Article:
Feature: The Reel Deal Are Adventists Ready to Take on Film?
June 2014 Feature: The Reel Deal Are Adventists Ready to Take on Film?
Story by Beth Michaels and Tim Lale
The same day a huge earthquake struck Haiti in 2010, Pacific Union College (Calif.) film student Tim Wolfer wrote a message on Facebook: “Anyone want to help a poor, documentary filmmaker buy a ticket to Haiti?” Twelve hours later, Wolfer had a ticket, and he and a friend flew into the Dominican Republic with backpacks and a video camera.
The two students took a bus to the border and made their way into Haiti. Wolfer spent several days at the Maison Des Enfants de Dieu orphanage, filming a story about how a CNN crew had set up camp there and was reporting on children being flown to the United States and getting adopted out, even though their parents weren’t dead. Wolfer’s striking documentary, Adopting Haiti, is available on hulu.com. Wolfer now owns and runs a filmmaking business in Michigan.
Rejeev Sigamoney (pictured left) grew up in Potomac Conference’s Southern Asian church in Silver Spring, Md., which is where he was asked to write his first play. Then he took his newfound skills to Potomac’s Sligo church in Takoma Park where he started a young adult group. They began putting on comedic sketches, which he says caused him to fall in love with storytelling.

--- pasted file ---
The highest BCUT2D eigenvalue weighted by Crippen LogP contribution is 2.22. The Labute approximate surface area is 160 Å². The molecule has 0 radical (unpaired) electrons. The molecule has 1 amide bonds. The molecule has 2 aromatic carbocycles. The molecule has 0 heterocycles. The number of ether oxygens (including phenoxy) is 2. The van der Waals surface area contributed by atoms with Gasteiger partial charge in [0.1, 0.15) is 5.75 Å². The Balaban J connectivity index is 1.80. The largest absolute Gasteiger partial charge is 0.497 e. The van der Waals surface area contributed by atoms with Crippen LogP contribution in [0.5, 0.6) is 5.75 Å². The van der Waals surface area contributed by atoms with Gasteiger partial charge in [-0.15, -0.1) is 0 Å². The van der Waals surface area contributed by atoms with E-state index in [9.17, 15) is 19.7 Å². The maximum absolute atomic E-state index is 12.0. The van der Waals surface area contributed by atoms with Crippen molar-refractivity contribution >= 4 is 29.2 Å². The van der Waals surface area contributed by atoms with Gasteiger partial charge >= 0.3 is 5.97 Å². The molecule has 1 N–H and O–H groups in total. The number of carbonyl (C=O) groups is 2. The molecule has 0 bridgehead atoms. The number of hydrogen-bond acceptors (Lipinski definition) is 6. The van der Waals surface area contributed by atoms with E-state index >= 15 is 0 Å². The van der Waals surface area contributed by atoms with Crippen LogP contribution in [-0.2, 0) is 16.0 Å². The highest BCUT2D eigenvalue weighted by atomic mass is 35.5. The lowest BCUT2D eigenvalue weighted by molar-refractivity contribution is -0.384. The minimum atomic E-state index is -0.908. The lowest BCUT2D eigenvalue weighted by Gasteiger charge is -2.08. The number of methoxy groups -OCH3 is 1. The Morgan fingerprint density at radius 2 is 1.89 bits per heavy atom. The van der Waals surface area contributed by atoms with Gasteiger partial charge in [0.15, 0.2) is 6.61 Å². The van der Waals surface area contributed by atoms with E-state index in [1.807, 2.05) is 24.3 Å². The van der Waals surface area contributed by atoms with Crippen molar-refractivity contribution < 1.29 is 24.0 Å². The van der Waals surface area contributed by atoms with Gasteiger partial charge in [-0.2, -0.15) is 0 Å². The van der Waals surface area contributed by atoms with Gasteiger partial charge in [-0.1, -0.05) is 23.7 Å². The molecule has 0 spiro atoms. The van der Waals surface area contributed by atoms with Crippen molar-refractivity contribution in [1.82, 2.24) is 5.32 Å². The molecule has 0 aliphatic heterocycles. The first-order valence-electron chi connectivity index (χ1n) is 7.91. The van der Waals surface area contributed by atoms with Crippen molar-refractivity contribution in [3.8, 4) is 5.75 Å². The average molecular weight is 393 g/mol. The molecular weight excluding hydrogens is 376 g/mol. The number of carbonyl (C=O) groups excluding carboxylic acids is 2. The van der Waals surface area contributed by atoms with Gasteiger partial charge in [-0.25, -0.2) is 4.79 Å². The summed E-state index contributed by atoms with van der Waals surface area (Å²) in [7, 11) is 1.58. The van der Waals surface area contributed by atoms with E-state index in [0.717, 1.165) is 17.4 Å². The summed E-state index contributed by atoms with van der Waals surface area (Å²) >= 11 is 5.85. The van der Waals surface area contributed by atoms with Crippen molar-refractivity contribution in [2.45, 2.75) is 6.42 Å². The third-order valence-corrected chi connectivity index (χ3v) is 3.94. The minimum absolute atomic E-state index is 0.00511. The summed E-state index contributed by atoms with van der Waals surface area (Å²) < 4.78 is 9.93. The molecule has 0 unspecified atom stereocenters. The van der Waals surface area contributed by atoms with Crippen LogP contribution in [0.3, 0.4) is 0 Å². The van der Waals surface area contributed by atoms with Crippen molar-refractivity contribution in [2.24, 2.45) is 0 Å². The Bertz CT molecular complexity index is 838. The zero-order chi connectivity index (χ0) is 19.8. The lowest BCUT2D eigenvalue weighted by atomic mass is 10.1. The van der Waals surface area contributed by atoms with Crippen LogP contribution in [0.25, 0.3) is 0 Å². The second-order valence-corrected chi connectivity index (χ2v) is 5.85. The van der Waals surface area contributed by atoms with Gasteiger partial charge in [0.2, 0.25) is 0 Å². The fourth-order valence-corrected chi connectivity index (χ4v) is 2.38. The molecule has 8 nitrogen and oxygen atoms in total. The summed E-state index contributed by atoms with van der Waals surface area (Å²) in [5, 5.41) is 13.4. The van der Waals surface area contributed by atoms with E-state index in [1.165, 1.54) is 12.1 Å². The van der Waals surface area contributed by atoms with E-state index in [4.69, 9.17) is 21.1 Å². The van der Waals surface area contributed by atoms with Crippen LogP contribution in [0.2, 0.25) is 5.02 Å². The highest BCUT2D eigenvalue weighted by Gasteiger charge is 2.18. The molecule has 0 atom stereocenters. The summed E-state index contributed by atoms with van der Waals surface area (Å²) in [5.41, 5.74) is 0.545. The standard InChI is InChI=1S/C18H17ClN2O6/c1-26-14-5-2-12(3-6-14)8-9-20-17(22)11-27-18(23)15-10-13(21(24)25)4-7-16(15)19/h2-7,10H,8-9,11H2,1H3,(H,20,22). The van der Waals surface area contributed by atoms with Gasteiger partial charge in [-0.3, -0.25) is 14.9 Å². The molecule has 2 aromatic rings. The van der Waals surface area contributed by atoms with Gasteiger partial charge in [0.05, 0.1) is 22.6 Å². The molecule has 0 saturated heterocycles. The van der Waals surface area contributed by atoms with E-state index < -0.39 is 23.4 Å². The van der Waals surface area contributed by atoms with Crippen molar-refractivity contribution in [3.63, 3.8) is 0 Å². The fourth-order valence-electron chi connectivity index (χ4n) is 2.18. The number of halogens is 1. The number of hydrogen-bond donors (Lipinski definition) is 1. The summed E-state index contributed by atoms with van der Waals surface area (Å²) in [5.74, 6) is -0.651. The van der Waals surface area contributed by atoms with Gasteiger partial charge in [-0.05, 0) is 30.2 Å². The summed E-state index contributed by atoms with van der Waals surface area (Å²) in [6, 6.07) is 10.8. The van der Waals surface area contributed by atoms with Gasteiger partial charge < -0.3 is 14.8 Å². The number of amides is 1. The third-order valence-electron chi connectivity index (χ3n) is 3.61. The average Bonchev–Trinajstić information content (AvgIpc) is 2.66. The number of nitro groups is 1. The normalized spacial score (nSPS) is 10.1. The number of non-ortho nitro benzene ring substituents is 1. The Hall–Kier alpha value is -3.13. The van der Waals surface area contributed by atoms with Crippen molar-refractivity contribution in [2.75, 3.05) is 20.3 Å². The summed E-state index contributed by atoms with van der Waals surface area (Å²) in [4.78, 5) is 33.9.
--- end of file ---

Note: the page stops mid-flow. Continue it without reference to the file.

Sigamoney has now been the program coordinator and assistant professor of film at Pacific Union College (Calif.) for the past two years and has one film under his belt, Jesus People, a “mockumentary” that eventually saw a 10-theater release, with more in the works. “I give a lot of my church experience credit for my career choice,” he says.
Wolfer and Sigamoney are a small but growing number of young, creative filmmakers being nurtured by the Seventh-day Adventist Church. Does that mean the church is finally becoming a purveyor of messages through film?
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